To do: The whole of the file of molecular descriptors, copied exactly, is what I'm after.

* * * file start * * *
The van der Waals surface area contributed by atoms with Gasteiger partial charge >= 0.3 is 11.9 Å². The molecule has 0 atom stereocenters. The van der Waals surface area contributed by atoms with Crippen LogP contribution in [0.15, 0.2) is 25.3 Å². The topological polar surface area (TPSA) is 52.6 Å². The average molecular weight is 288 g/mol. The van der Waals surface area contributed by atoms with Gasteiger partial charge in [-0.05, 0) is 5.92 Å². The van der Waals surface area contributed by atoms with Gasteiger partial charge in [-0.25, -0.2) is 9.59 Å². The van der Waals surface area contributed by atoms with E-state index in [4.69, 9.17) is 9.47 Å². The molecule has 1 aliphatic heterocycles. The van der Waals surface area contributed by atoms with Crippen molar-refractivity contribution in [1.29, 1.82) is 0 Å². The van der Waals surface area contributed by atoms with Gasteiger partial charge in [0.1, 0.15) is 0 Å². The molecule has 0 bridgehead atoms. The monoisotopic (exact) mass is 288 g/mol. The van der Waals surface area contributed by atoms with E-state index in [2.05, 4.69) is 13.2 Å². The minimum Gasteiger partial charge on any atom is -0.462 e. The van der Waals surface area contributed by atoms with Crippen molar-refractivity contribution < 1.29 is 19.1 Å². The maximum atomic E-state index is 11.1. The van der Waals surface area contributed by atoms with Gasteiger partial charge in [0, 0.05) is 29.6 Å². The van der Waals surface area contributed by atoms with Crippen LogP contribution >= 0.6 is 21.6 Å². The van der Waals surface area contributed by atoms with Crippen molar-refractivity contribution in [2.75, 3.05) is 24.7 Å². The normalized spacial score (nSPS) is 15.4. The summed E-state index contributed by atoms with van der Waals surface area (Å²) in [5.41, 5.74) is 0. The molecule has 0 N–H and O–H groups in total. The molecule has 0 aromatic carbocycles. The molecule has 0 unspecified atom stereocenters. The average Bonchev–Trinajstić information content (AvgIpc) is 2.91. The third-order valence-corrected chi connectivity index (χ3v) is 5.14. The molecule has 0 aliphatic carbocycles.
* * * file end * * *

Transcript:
The van der Waals surface area contributed by atoms with Gasteiger partial charge >= 0.3 is 11.9 Å². The molecule has 0 atom stereocenters. The van der Waals surface area contributed by atoms with Crippen LogP contribution in [0.15, 0.2) is 25.3 Å². The topological polar surface area (TPSA) is 52.6 Å². The average molecular weight is 288 g/mol. The van der Waals surface area contributed by atoms with Gasteiger partial charge in [-0.05, 0) is 5.92 Å². The van der Waals surface area contributed by atoms with Gasteiger partial charge in [-0.25, -0.2) is 9.59 Å². The van der Waals surface area contributed by atoms with E-state index in [4.69, 9.17) is 9.47 Å². The molecule has 1 aliphatic heterocycles. The van der Waals surface area contributed by atoms with Crippen molar-refractivity contribution in [1.29, 1.82) is 0 Å². The van der Waals surface area contributed by atoms with Gasteiger partial charge in [0.1, 0.15) is 0 Å². The molecule has 0 bridgehead atoms. The monoisotopic (exact) mass is 288 g/mol. The van der Waals surface area contributed by atoms with E-state index in [2.05, 4.69) is 13.2 Å². The minimum Gasteiger partial charge on any atom is -0.462 e. The van der Waals surface area contributed by atoms with Crippen molar-refractivity contribution < 1.29 is 19.1 Å². The maximum atomic E-state index is 11.1. The van der Waals surface area contributed by atoms with Gasteiger partial charge in [0, 0.05) is 29.6 Å². The van der Waals surface area contributed by atoms with Crippen LogP contribution >= 0.6 is 21.6 Å². The van der Waals surface area contributed by atoms with Crippen molar-refractivity contribution in [2.75, 3.05) is 24.7 Å². The normalized spacial score (nSPS) is 15.4. The summed E-state index contributed by atoms with van der Waals surface area (Å²) in [5.41, 5.74) is 0. The molecule has 0 N–H and O–H groups in total. The molecule has 0 aromatic carbocycles. The molecule has 0 unspecified atom stereocenters. The average Bonchev–Trinajstić information content (AvgIpc) is 2.91. The third-order valence-corrected chi connectivity index (χ3v) is 5.14. The molecule has 0 aliphatic carbocycles.